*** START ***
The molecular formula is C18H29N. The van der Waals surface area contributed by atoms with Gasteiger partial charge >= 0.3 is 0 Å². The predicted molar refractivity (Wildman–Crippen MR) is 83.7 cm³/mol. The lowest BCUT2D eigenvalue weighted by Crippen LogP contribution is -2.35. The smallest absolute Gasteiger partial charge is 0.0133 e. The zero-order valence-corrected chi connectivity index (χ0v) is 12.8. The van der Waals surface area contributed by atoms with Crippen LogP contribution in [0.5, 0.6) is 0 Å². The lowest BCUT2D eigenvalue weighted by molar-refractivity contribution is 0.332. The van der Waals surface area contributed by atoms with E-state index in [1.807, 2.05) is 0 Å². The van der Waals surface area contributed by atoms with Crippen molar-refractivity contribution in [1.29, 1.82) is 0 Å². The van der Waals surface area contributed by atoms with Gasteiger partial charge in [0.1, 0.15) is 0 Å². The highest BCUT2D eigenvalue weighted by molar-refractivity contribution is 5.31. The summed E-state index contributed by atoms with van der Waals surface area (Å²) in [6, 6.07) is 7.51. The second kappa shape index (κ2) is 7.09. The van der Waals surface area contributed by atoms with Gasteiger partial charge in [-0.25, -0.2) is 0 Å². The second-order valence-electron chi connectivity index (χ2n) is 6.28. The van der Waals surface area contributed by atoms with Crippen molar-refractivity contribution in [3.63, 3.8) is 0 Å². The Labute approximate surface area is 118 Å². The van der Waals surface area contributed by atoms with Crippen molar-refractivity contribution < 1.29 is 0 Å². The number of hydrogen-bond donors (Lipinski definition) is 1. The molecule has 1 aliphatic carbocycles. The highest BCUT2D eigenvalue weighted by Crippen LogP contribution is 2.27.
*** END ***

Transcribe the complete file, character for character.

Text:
The molecular formula is C18H29N. The van der Waals surface area contributed by atoms with Gasteiger partial charge >= 0.3 is 0 Å². The predicted molar refractivity (Wildman–Crippen MR) is 83.7 cm³/mol. The lowest BCUT2D eigenvalue weighted by Crippen LogP contribution is -2.35. The smallest absolute Gasteiger partial charge is 0.0133 e. The zero-order valence-corrected chi connectivity index (χ0v) is 12.8. The van der Waals surface area contributed by atoms with Crippen LogP contribution in [0.5, 0.6) is 0 Å². The lowest BCUT2D eigenvalue weighted by molar-refractivity contribution is 0.332. The van der Waals surface area contributed by atoms with E-state index in [1.807, 2.05) is 0 Å². The van der Waals surface area contributed by atoms with Crippen molar-refractivity contribution in [1.29, 1.82) is 0 Å². The van der Waals surface area contributed by atoms with Gasteiger partial charge in [0.1, 0.15) is 0 Å². The highest BCUT2D eigenvalue weighted by molar-refractivity contribution is 5.31. The summed E-state index contributed by atoms with van der Waals surface area (Å²) in [6, 6.07) is 7.51. The second kappa shape index (κ2) is 7.09. The van der Waals surface area contributed by atoms with Gasteiger partial charge in [-0.25, -0.2) is 0 Å². The second-order valence-electron chi connectivity index (χ2n) is 6.28. The van der Waals surface area contributed by atoms with Crippen molar-refractivity contribution in [3.63, 3.8) is 0 Å². The Labute approximate surface area is 118 Å². The van der Waals surface area contributed by atoms with Crippen molar-refractivity contribution < 1.29 is 0 Å². The number of hydrogen-bond donors (Lipinski definition) is 1. The molecule has 1 aliphatic carbocycles. The highest BCUT2D eigenvalue weighted by Crippen LogP contribution is 2.27.